The team at Ubisoft Montreal is in a predicament because of the genre that they are in with Splinter Cell Conviction, and the fact that the series has had so many installments that precede it. It really makes significant game play changes like the mark and execute stand out like a sore thumb to the hardcore, or loyal fans of the series, that have seen the franchise all the way through.  With Splinter Cell Conviction though it’s not all about the game play elements, as much as it some un-included game modes.  Game Director for the Cooperative game play modes for Splinter Cell Conviction also was quoted in an interview as saying that ” Spies vs. Mercs was one of those modes that if you weren’t among the people that started playing it within the first few days it was really really hardcore and really hard to breach into.  As much as I understand where those people are coming from, they need to be willing to share some of the fun with a larger group of gamers that want to play Splinter Cell and want to play it in a multi player form as well.”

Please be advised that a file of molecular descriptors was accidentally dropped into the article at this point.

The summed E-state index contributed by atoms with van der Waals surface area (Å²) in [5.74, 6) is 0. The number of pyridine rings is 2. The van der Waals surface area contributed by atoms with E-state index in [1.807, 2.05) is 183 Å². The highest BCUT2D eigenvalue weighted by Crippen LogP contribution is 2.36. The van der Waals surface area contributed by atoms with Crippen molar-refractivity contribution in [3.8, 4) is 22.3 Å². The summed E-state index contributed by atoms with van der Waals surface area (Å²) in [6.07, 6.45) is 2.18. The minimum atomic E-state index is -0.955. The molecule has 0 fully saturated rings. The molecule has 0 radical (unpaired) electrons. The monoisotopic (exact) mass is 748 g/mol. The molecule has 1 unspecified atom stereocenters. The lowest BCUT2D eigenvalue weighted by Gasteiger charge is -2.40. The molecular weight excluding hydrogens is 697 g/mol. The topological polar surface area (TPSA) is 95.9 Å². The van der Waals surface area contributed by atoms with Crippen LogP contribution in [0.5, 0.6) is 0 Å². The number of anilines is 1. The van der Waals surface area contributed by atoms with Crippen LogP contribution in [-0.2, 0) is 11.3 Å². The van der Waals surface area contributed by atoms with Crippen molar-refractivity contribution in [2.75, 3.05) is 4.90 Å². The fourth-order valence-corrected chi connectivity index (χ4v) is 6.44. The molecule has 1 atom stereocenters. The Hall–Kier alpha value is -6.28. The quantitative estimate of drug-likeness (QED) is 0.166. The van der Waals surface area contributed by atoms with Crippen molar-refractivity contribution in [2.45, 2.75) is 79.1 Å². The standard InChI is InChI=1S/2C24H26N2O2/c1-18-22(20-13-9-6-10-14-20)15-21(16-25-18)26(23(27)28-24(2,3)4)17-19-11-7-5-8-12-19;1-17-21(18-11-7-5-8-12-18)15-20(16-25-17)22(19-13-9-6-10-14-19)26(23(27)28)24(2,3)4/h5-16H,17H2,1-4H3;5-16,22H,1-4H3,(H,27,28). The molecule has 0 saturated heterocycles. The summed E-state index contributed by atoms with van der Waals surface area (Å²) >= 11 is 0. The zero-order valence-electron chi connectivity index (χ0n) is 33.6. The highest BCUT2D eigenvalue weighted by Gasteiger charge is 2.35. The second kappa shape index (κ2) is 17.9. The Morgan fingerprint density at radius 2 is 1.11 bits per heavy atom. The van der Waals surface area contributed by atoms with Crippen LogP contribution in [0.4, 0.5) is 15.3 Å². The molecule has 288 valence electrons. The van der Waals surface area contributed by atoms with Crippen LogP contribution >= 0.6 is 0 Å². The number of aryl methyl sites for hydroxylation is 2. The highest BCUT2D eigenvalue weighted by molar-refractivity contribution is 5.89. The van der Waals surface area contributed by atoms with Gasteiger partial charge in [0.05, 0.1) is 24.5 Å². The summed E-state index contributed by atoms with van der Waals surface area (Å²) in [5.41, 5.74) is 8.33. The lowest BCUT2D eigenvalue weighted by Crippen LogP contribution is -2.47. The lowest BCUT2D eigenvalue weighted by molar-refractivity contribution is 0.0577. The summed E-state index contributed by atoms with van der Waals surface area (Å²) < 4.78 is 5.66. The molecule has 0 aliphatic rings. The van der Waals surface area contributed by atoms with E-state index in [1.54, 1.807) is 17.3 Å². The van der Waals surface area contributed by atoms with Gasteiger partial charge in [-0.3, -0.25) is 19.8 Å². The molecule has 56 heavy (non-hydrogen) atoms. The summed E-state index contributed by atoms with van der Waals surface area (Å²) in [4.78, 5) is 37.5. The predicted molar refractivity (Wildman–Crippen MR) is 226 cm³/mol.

Which would be fine if this wasn’t something that has been apart of the game from it’s very beginnings.  The mathematics of the situation in Splinter Cell seem to add up.  The franchise will likely gain more new gamers from the switch in direction towards action and accessibility, than they will lose from fans that are no longer interested in the title.  Other high profile titles are trying to expand their Reach as well and that’s no pun intended.

Some recent debate has been stirred up by Bungie when they released their latest developments for the multi player aspects of the upcoming Halo Reach. The Player Investment features of the game also underlined a small point that true skill and rankings will no longer be an aspect of Halo multi player, and competitive players will be fragmented from the casual gamers with their feature known as The Arena. Many cases have been made recently for the fact that true skill actually made Halo 2 and Halo 3 the hardcore FPS that it was.  By being either forced to get better to compete with players at your true skill, or be bumped down, the traditional Halo true skill truly made Halo the most competitive multi player in it’s class.

The problem is, not everyone is good enough to get to the top of the food chain

The problem is, not everyone is good enough to get to the top of the food chain. Which is where the comparisons of the new leveling and reward systems come into play between Halo Reach and Modern Warfare 2. Call of Duty rewards players and keeps them playing in their own fashion with prestige, very similar to the Player Investment model that Bungie is implementing.  Though Bungie seems to be taking the stance of making drastic changes that affect both everyone and no one as they aren’t just taking away from the equation, but have looked to make it better for all.